Rigid airships promise a much lower carbon footprint compared to traditional aircraft, a much bigger volume to carry either cargo or passengers and smoother travels.
In the case of the upcoming Solar Airship One, we're also promised the possibility of flying forever without needing to touch ground to resupply. Not that this would ever be a real-life goal, but it could happen. The Solar Airship One might sound like a dream, and you're to read "dream" with a pejorative connotation, but it's a real airship with plans to take to the skies as early as 2026.
The Solar Airship One is real, even though no photo of the actual demonstrator has been made public as of this writing. Euro Airship believes it's the future of human flight, paving the way to the complete decarbonization of the industry because it features hybrid solar-hydrogen propulsion and because it offers advantages no conventional aircraft could.
These advantages range from a massive volume to the ability to fly with no emissions, no fossil fuels, no noise, and no heavy infrastructure on the ground. It is, as Euro Airship says, "a jewel of technology, energy efficiency, and safety."
The double-layered envelope is covered in 4,800 square meters (51,666 square feet) of solar film so that it's able to fly by using solar energy during the day and hydrogen propulsion at night. Energy stored throughout the day in fuel cells is used to produce hydrogen through water electrolysis.
The airship has 15 gas envelopes managed separately by AI, offering an instant response and anticipation of meteorological events, and countering helium inertia. The "sturdy" structure is covered with a double-layered reinforced envelope to mitigate differences in pressure and temperature during travel, which means that the airship will know no limits as regards travel routes or heights.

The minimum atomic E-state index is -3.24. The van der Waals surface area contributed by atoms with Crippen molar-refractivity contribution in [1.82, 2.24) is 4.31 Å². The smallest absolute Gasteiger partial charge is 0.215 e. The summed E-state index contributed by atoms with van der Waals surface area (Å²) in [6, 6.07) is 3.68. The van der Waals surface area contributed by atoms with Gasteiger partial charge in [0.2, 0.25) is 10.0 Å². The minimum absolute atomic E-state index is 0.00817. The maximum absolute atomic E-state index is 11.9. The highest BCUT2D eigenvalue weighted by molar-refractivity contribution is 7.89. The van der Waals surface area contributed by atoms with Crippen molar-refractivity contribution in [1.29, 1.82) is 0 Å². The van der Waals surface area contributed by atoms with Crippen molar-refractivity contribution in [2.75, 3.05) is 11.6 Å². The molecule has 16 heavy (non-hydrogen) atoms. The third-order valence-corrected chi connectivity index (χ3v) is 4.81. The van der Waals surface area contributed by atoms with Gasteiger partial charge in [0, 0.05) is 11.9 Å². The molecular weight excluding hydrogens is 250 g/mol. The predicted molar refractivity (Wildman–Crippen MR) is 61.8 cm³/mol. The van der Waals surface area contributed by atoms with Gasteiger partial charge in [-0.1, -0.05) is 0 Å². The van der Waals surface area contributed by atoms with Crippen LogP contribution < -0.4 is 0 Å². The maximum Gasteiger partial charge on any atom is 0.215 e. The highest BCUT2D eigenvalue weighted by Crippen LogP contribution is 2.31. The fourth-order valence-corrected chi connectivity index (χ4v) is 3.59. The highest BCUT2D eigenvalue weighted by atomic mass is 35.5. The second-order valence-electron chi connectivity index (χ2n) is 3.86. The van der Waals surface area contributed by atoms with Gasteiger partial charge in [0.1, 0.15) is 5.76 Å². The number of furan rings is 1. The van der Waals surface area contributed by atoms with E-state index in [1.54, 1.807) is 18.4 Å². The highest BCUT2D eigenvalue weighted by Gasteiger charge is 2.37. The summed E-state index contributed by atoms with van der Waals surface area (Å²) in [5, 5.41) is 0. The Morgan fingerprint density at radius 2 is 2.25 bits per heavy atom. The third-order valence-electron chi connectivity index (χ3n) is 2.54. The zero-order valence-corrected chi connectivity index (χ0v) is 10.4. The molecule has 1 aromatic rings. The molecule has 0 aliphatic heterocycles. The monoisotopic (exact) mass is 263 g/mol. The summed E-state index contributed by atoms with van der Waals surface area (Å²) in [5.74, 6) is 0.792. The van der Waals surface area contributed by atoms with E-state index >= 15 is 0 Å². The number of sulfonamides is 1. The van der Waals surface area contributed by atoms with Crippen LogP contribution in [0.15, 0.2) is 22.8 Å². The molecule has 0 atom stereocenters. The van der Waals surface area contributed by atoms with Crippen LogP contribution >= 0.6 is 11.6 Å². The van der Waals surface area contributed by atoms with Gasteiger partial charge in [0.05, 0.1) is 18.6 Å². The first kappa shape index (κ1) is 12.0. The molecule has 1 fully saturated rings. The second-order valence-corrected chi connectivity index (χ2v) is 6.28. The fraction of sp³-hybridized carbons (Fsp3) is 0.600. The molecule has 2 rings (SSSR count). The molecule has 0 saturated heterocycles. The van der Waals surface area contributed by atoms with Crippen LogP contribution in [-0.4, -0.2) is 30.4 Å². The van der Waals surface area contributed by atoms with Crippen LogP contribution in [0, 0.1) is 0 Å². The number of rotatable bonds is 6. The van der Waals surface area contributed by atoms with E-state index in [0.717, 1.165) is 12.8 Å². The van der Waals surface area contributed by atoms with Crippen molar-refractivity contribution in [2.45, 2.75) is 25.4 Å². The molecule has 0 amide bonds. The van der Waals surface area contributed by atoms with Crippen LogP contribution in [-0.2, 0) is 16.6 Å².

In 2026, the Solar Airship One will be taking to the skies with three pilots – and flight pioneers – onboard for what will be a historical, record-breaking trip: the first non-stop flight around the globe in a rigid airship with green propulsion.
Bertrand Piccard, a pilot whose achievements include the first non-stop flight in a hot-air balloon and the first non-stop flight in a solar plane, Michel Tognini, an experienced ESA astronaut, and Dorine Bourneton, the first disabled female aerobatic pilot, will pilot the airship on this groundbreaking flight.
It will cover more than 40,000 km (21,600 nautical miles) from West to East over 20 or 30 days at an average altitude of 6,000 meters (19,700 feet). The airship will keep close to the Equator and will fly over 25 countries, with the pilots onboard maintaining contact with local authorities, universities, and international groups as they make their way around the globe.
Dubbed the "commercial airship of the future," Solar Airship One proposes an 80% decrease in fuel consumption and CO2 emissions compared to traditional aircraft and promises real-life applicability ranging from military operations to eco-responsible tourism. It will be "the demonstrator of a reality:" the reality of net-zero, limitless flight.
"The goal is to educate, to catalyze the young generation, for us it is very important because of the climate change, because of the natural disasters coming," Bourneton says in a statement. "That we need to have a new mobility - a green mobility."
Construction on the Solar Airship One will begin in 2024, with assembly scheduled for the following year. After the demonstration flight, Euro Airship plans on pursuing proper certification to launch the rigid airship on the market in several models, including one that doesn't have solar panels and comes with a limited range of 1,000 km (540 nautical miles).